Column : Wheres the ISRO scam

Written by BK Syngal | Updated: Feb 28 2012, 07:08am hrs
The ISRO-Antrix-Devas scam is once again in the news with Dr Rodham Narasimhan, member, Space Commission, resigning from the Space Commission over the treatment meted out to distinguished scientists like Madhavan Nair who headed ISRO at the time the Antrix-Devas deal took place. As someone who has been associated both with satellites and telecom (I worked with Inmarsat for 10 years, was on the board of Intelsat for 7 years and headed VSNL for 7 years), I can very clearly say there was no scam, the scam was in the over-active mind of some media houses (the others followed like sheep!) and some telecom firms who have been lobbying for a long time to try and take away the S-band spectrum (2.5-2.9 GHz) that Antrix-Devas was going to operate in and to hand that over to telecom firms who were interested in using the spectrum to offer terrestrial broadband services.

There are several facets to the case, including the fact that had ISRO not found a use for its valuable S-band orbital slots that it got after years of struggle and fights in the ITU fora (International Telecom Union decides on the frequency allotment for various services the world over), it would have lost these slots forever. The Antrix-Devas proposal not only sought to use these slots, it was bringing in advanced technologies and innovative services, but this article focuses on just the wrong impression created in the media and the knee-jerk response of the government system thereafter, leading to blacklisting scientists whom the nation owes a debt of gratitude to, and without even giving them a fair hearing.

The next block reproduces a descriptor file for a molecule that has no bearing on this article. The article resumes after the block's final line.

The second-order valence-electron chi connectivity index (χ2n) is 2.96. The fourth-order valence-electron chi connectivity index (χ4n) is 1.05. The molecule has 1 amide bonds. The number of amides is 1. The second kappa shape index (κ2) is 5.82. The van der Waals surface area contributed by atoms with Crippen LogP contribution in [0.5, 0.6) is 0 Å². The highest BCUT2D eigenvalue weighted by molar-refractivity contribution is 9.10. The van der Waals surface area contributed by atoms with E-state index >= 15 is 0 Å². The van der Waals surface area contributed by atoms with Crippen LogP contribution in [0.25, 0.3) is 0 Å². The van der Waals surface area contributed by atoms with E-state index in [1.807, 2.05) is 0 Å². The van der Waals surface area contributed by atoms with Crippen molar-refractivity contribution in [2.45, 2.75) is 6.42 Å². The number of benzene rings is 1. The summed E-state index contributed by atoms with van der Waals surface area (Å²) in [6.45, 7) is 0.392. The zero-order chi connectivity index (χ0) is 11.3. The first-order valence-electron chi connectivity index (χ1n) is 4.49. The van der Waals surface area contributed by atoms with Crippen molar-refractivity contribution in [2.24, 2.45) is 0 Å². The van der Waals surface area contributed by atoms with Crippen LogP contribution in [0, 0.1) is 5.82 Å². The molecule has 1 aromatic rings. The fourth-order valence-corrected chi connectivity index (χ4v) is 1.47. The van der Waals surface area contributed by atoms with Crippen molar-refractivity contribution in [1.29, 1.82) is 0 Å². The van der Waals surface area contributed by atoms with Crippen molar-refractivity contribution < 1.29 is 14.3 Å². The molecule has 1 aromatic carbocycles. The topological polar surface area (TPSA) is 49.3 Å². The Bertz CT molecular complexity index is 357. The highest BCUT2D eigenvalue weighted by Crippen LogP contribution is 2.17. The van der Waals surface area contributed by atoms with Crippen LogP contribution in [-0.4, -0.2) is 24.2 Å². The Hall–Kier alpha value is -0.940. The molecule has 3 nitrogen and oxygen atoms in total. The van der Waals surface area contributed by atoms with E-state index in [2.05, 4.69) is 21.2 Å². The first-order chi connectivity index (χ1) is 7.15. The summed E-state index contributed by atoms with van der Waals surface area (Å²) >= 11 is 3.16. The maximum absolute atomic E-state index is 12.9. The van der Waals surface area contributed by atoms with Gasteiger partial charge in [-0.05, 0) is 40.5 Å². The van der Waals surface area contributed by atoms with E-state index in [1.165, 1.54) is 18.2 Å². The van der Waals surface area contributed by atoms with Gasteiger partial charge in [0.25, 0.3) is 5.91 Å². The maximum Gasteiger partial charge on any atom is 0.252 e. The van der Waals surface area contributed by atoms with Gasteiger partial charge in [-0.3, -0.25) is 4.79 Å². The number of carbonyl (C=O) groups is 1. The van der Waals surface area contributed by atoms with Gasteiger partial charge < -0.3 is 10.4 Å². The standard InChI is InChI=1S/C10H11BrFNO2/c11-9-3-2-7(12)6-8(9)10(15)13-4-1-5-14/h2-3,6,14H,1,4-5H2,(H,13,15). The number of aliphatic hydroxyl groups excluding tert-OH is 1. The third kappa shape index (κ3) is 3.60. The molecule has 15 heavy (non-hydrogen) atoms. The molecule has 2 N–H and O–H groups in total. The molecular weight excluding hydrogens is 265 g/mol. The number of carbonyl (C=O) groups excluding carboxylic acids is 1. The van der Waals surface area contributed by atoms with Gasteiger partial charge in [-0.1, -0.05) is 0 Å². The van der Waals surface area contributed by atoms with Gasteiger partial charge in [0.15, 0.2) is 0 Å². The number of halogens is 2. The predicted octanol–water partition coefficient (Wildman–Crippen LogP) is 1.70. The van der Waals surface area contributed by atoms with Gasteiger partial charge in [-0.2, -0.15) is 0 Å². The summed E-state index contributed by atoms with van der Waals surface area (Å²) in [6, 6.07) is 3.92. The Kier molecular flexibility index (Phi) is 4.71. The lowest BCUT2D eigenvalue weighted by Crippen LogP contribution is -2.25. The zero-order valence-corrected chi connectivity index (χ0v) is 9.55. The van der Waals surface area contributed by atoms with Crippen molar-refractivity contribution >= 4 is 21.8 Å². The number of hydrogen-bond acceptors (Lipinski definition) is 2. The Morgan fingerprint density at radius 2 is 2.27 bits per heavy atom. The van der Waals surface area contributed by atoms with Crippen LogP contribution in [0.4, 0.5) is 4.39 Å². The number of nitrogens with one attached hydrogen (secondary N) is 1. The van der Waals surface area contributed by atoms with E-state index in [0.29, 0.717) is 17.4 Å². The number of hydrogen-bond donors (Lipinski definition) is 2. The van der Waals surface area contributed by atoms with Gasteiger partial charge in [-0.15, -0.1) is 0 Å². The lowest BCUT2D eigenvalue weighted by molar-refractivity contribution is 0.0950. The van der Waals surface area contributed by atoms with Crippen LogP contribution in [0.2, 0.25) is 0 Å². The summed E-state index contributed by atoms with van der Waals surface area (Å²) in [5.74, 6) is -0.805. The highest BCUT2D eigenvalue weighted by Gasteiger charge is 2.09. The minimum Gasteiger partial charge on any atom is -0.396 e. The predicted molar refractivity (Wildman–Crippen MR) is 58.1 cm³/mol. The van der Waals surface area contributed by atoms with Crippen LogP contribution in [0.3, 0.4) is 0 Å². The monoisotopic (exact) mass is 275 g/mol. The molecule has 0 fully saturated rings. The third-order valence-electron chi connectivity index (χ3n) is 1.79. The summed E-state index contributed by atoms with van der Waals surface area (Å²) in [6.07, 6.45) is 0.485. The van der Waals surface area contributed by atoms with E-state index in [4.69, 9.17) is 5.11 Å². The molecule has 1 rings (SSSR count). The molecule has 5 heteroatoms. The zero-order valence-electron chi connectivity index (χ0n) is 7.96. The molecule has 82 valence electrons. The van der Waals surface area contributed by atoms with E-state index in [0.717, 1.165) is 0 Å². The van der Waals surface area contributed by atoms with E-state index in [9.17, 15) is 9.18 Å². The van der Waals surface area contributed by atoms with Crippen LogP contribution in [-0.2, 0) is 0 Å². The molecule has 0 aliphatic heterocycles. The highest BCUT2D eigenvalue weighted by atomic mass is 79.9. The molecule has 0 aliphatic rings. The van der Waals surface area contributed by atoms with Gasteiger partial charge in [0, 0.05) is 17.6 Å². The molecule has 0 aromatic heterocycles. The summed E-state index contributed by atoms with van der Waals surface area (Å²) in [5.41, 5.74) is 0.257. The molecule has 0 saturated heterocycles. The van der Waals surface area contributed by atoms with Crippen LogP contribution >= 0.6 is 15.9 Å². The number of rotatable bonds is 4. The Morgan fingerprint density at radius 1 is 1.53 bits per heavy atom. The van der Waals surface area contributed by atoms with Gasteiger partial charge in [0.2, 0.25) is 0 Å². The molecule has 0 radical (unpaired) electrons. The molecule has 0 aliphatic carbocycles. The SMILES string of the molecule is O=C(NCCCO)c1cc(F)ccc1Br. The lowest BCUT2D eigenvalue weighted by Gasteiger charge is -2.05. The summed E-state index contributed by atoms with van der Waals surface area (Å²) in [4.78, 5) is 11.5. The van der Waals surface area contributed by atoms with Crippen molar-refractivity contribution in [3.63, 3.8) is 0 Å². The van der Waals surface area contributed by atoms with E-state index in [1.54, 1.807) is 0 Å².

The most important charge made, evidently bought by the CAG as well, is that Antrix-Devas was planning to use spectrum for offering broadband services in cities and villages while, for the same service, telecom firms had bid vastly higher amounts. In 2010, the amount bid for a broadband licence across the country was R36,000 crorewhile this gave the firm 20 MHz of spectrum in the 2.1GHz band, Antrix-Devas was getting about 70MHz amount of spectrum in the 2.5GHz band. Having said that, keep in mind the government also never got around to pricing satellite spectrumhow it can then turnaround and blame ISRO is truly baffling.

There is little doubt that, had the 2.5GHz band of spectrum been auctioned in 2010, it too would have got a higher value than that paid by Devas to Antrix, though possibly lower than that paid for broadband spectrumthe higher the frequencies, the greater the need to set up base stations on the ground, which makes capex rise. But the point you have to keep in mind is that the policy did not allow for 2.5GHz spectrum to be used for terrestrial use, so where is the loss It is like arguing that you have got a lower value by selling land for agriculture as you could have got 50 times as much since the land can be used for office space as well! Of course you can, but that can happen only when the land usage is changed and when that happens, the government mops up much of the gain through conversion charges.